But the prickly Hungarians shot themselves in the foot. Again.

  2. Let’s not forget the Czechs and the Slovaks were always more advanced !

    • Not so.
      The only country with better figures in the 90s was Slovenia. Czechoslovakia was close behind Hungary and Slovakia was the weaker part there. Now it’s decisively overtaken Hungary.
      Romania is growing 6% at present and closing in, even with the many doctored indicators of the Orban regime.

  3. Yeeee! Fico and Slovaks are cowards, what a victory for humanity! Visegrad stood up for what is right, namely the right of native European cultures to say no to mass-colonization. All native cultures have the right to survive. It is native cultures which make the world the diverse place it is. But evidently there is this “progressive” movement, which became not only mainstream but the new authoritarian, absolutist ideology in the Western World, which believes that distinct native European cultures are not worthy of being part of the diverse global cultural make-up. They feel that we need to be exterminated through mass-colonization. How “enlightened”! BTW, the ones pushing for the mass-colonization of North America two centuries ago proclaimed the process to be “progress”. Progress-progressive…..

  4. Observer, with all due respect, it is during the 2002-2010 period and in the immediate aftermath of the economic mess that was left behind that Hungary lost out massively to the likes of Slovakia. Since 2013, Hungary has actually been catching up again, whether we are looking at GDP, wages and so on. Try to be honest!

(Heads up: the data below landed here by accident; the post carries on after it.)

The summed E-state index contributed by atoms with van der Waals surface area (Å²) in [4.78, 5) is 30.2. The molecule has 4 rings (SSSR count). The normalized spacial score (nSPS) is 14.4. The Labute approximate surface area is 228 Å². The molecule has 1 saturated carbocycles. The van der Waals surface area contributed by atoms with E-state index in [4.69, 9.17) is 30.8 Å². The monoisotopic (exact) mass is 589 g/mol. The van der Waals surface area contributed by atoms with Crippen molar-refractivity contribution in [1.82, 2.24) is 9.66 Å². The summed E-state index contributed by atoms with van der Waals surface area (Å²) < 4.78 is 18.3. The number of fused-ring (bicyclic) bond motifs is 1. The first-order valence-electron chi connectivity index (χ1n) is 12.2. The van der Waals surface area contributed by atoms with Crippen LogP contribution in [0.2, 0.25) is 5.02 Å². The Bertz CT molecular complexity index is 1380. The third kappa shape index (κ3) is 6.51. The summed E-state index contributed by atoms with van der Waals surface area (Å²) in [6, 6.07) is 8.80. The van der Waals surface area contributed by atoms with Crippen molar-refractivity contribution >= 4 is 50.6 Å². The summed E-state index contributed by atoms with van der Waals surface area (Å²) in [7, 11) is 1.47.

• Peter
      Not so. Read the figures.
      Hungary’s falling behind is most pronounced in the 1990-1993 period (until Bokros/Horn fixed it) and then in the 2010-2014 period (financial crisis of 2008 excluded). The first Orban gaff in May 2010 was stopping the EU cohesion funds projects (to give the contracts to cronies), in July (?) Kosa, Szijjàrto helped shoot down the forint from 270 to 310, etc.
      The 3%+ GDP growth for 2014/15 was achieved by receiving EU subsidies equal to unprecedented 6%+ GDP.
      With smaller EU subs 2016 was only 1.6%.

      Everyhting else is stagnation or going down: investment, productivity, education, health, innovation….

  5. Hungarian political leaders do seem to have a long tradition of betting on the wrong horse. Do we remember World War I and World War II, for two dramatic examples? Somehow the Romanians and the Slavs were more politically in tune to geopolitical reality and were more savvy than the Hungarians. But then, what would Hungarian patriotism be today without the crocodile tears of national victimhood??

    • Lamarck

      Nail on the head.
      Suicidial they are, just as the above Peter example rambles agains progress, while the half baked Orban talks about going back to pre 1944.
      Until WW2 they stil used to say with repugnance that these money, trade and industry things were for the Jews !! Compare to the Dutch and English who established the East India trading cos in 1600/1602 !!

      And the bemoaning of culture – the West Europeans with their vast cultures are not concerned, the little Hun fascists are. Those who restricted and chased away 10 Nobel laureates of Jewish origin and tried to suppress or ignore at best many Hun writers and arts people in the 30s, Bartok included.
      Not to forget the “1000 year” panel, as if not all other Europeans (save for the Balts perhaps) didn’t have much longer history/ culture. Funny enough, even the Bulgarians have 30% more of that (if we take this ridiculous approach).